The Edge for XM connector is required to publish the content from your pages and components in Sitecore XM Cloud to the highly scalable Sitecore Experience Edge delivery platform. It is also included.

GraphQL schema used by Experience Edge in XM Cloud is the same as used for 10.3 platforms (with a minor difference in temporal query complexity limits). However, XM Cloud schema is different from those used in Content Hub and Content Hub One as they implement different underlying data structures.

Speaking about security, previously on XP when we dealt with “protected” pages, security data went along with published content to CD servers, where Sitecore platform implemented it in the correct way. With XM Cloud we don’t have a CD server any longer, we publish to Edge Content gets published to Edge regardless of that permissions. Of course, it is not immediately available to the outer world – without a valid API key, it is not possible to access it. But instead of a fully compliant Sitecore CD server we now got a “head” which is a totally detached piece of technology. Having API Key, head may, or may not respect the security rules – Edge will give it out anyway. So, you should extra care and test these things while developing head application on your rendering host.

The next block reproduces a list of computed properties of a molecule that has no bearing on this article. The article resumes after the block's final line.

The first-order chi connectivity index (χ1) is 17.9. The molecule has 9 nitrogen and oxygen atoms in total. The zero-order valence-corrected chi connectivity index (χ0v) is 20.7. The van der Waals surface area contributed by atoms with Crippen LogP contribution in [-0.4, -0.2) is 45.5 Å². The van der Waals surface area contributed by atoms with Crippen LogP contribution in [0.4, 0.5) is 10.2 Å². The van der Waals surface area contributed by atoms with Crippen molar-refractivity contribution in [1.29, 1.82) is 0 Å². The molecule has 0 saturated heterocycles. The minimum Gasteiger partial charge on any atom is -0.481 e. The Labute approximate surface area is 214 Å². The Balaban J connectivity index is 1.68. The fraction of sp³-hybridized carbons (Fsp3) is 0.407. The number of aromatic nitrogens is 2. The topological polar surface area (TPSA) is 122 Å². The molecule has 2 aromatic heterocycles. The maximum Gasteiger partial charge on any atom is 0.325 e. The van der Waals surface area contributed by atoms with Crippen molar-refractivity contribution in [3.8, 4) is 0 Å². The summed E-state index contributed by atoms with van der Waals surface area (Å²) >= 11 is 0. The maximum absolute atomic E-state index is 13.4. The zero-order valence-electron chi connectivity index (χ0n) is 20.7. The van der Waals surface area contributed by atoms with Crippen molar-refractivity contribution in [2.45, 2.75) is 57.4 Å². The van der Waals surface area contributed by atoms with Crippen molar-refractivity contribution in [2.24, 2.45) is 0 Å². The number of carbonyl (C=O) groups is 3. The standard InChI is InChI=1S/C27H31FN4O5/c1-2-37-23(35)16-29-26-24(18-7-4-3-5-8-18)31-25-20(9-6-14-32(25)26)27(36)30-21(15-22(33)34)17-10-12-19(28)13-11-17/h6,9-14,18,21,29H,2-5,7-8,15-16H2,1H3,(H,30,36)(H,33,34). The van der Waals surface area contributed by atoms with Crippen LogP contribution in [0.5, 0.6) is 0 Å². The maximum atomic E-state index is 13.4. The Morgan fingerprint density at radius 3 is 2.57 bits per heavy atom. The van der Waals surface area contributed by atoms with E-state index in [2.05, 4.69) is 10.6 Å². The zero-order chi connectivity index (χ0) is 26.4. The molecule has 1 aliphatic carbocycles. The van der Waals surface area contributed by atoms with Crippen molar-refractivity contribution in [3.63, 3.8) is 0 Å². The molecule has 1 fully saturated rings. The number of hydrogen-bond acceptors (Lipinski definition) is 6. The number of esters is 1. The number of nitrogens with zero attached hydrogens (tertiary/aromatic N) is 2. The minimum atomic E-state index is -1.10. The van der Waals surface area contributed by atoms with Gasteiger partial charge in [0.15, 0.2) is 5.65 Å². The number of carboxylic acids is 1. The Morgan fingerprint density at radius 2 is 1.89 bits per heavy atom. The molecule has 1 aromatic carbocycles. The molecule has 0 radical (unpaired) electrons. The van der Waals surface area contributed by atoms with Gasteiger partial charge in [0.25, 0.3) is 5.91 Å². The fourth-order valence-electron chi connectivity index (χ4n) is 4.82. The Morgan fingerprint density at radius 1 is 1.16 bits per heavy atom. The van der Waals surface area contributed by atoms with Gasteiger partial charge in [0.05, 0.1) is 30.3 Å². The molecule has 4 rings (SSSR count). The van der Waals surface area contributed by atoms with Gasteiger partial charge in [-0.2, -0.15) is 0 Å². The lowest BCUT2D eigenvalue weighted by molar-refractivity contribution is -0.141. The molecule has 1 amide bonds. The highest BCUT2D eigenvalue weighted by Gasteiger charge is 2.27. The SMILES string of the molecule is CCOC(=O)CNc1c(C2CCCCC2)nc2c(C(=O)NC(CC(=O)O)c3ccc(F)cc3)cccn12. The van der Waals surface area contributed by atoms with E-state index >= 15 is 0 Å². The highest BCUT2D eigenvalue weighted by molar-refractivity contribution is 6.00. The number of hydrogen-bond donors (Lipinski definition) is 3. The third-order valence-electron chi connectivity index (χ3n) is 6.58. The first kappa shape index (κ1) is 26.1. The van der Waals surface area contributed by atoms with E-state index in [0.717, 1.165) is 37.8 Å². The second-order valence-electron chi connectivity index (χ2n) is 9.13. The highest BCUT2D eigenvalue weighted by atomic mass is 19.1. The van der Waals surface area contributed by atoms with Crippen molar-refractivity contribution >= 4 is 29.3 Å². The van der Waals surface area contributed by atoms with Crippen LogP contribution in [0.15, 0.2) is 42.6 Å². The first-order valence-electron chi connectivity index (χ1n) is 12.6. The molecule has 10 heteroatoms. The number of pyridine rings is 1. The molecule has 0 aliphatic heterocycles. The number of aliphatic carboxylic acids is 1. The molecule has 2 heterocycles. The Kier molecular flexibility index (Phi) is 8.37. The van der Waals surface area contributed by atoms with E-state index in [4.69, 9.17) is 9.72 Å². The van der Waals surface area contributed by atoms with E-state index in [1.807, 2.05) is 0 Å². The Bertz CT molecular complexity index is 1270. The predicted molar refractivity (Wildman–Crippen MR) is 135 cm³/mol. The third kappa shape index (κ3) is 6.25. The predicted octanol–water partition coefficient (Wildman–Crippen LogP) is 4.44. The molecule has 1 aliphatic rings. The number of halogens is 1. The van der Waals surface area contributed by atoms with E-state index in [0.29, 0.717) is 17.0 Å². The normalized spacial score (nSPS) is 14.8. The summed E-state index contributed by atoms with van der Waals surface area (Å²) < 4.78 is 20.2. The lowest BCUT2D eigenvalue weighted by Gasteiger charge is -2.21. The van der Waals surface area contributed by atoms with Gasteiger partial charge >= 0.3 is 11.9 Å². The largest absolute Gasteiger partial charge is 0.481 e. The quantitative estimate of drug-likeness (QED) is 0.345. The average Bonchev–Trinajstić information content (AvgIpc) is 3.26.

Familiar XP tools that have gone out of XM Cloud

Since we do not have xDB and xConnect within XM Cloud architecture, many features from XP did not find their way to the new composable world. We have to say goodbye to:

  • XDB
  • EXM
  • Identity Server
  • FXM
  • Path Analyzer